Saturday, 13 October 2012


Released a new game: O, two players only, for iPad, get it on appstore. It's half price for a week, and so is Glitch Tank.

It's very natural when creating a videogame for more than one player to clearly separate their inputs. In games like Shot Shot Shoot and Glitch Tank, even though players use the same input device, there's a clear delineation of zones - here's my side of the screen, here's yours, and a DMZ between where neither one of us touches. Within the simulation we have a defined formal interaction, and we refrain from coming into contact outside of it.

There are exceptions to this. A Bastard makes the keyboard a shared input space, randomly remapping keys after every move, sometimes coinciding with your opponent's keys (George is working on a touchscreen version too - keep an eye out for it). Centrifeud mostly keeps to clearly separated input zones, but the occasional cry of "touch yourself" directs players to reach into the shared central playing field. Greedy Bankers has two players grabbing gems from each other's side of the touchscreen. Bloop has separate input zones for each player, but they're intermingled across the screen making it difficult not to collide.

When inputs overlap like this, it invites players to interfere with each other physically. But there's no reason why we cannot interact physically in any game. David Hayward has told me that sometimes when he plays Glitch Tank, if his opponent is hesitating over an action, he will bump the ipad up into their finger to hurry them along. You could also just reach over and press one of your opponent's buttons, or physically restrain them so that they can't interact with the game at all. The purest form of this is Chicanery, in which there's no way to win other than physically removing your opponent's fingers from the controls by any means possible. This would be an optimal strategy for any competitive game, if we allowed ourselves to use it.

In many physical sports there is unavoidable overlap in input domains, and guidelines have arisen restricting physical violence; protocols of what's considered good sportsmanship; at a professional level these are enforced by referees. Different expected levels of physicality - non-contact, semi-contact, full-contact. What degree of violence is appropriate depends on the players and the game, but in general crippling your opponents is avoided despite being a dominant strategy. As we develop the space of digital games with overlapping inputs I hope that similar protocols will emerge; taking into account having some level of physical interaction without degenerating into violence. If not, every such game will be played as a Chicanery variant - and while Chicanery is great, that would be less interesting than having a variety of different games.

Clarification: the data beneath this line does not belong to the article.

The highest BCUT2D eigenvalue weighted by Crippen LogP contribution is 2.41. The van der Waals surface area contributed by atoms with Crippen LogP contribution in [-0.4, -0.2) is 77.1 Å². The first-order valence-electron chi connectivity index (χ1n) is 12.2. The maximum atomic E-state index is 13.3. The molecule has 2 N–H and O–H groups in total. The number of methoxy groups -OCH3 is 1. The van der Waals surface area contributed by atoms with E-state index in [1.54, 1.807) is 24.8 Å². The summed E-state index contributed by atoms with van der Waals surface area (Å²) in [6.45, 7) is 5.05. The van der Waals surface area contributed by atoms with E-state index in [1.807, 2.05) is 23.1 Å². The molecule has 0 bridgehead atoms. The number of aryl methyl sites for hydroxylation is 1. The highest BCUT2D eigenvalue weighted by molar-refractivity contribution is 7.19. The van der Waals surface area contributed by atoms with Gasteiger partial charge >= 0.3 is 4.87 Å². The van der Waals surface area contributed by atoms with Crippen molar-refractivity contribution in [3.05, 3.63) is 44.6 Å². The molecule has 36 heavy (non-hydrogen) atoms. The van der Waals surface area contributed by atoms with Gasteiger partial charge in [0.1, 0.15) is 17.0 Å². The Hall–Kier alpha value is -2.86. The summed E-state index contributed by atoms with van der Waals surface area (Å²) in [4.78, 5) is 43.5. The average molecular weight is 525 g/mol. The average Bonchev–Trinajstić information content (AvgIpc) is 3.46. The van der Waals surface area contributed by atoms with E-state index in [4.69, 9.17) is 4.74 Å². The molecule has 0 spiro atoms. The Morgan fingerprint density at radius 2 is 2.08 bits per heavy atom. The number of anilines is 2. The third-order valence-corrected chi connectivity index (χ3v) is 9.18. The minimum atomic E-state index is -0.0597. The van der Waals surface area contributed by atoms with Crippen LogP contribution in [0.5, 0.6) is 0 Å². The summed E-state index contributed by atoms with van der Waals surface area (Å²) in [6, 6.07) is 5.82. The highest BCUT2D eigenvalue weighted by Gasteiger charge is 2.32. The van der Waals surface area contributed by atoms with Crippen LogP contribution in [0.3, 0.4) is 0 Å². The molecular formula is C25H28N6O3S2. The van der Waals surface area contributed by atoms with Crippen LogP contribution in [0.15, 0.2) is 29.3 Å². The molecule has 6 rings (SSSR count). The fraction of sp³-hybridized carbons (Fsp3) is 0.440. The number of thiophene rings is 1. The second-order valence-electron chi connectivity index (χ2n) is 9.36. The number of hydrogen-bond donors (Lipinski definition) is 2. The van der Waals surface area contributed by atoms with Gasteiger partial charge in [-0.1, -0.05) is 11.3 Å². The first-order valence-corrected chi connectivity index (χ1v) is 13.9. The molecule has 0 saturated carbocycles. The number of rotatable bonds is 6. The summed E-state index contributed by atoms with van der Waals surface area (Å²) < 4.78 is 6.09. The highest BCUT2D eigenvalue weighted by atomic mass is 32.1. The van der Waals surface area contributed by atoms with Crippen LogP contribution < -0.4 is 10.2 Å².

O came out of a discussion with Jonathan Brodsky, he suggested a variation on Glitch Tank splicing in some ideas from A Bastard: instead of keeping action buttons separated at opposite edges of the screen, have cards spawn randomly across the map which either player can grab and drag to use them. This inspired me with a similar idea; omit the tank element and just have a kind of set-collection game. The idea was beautiful to me so I dropped everything to make it as quickly as possible.

Balls appear on the screen in three colours. You score points by collecting a sequence of balls of the same colour - the first is worth 0, then each after that is worth 1 more. Triangular numbers. This score system ensures that it's not simply a matter of grabbing balls indiscriminately; you get a much higher score by sticking to one colour than by taking anything you can get.

It's very elemental. It feels a bit like a two-player variation of Eliss, it's one of the purest non-trivial touchscreen games.

Both players share the entire touchscreen as their input space, with no restrictions on where each player may touch. As above, this invites physical interference. You will have to work out for yourselves what level of physical interaction is appropriate; there's a lot of depth on the digital side of the game that can be trampled right over and missed out on if you get too violent, but some level of physical push and shove is unavoidable when you're both trying to grab the same balls. I'm not going to tell you how you're 'supposed' to play, but I think it's a lot more interesting when both players actually get to. Think of it as a low-contact sport, like Netball where you're not allowed to grab the ball out of another player's hands - that's partially enforced in O; while someone is touching a ball it won't respond to other touches (you could physically prise an opponent's finger from the screen, but this is not recommended: the natural response is to push harder, and that way risks breaking something). So as a possible guideline: don't prevent your opponent from touching the screen, and don't force them to release a ball that they're touching.

Appstore Link

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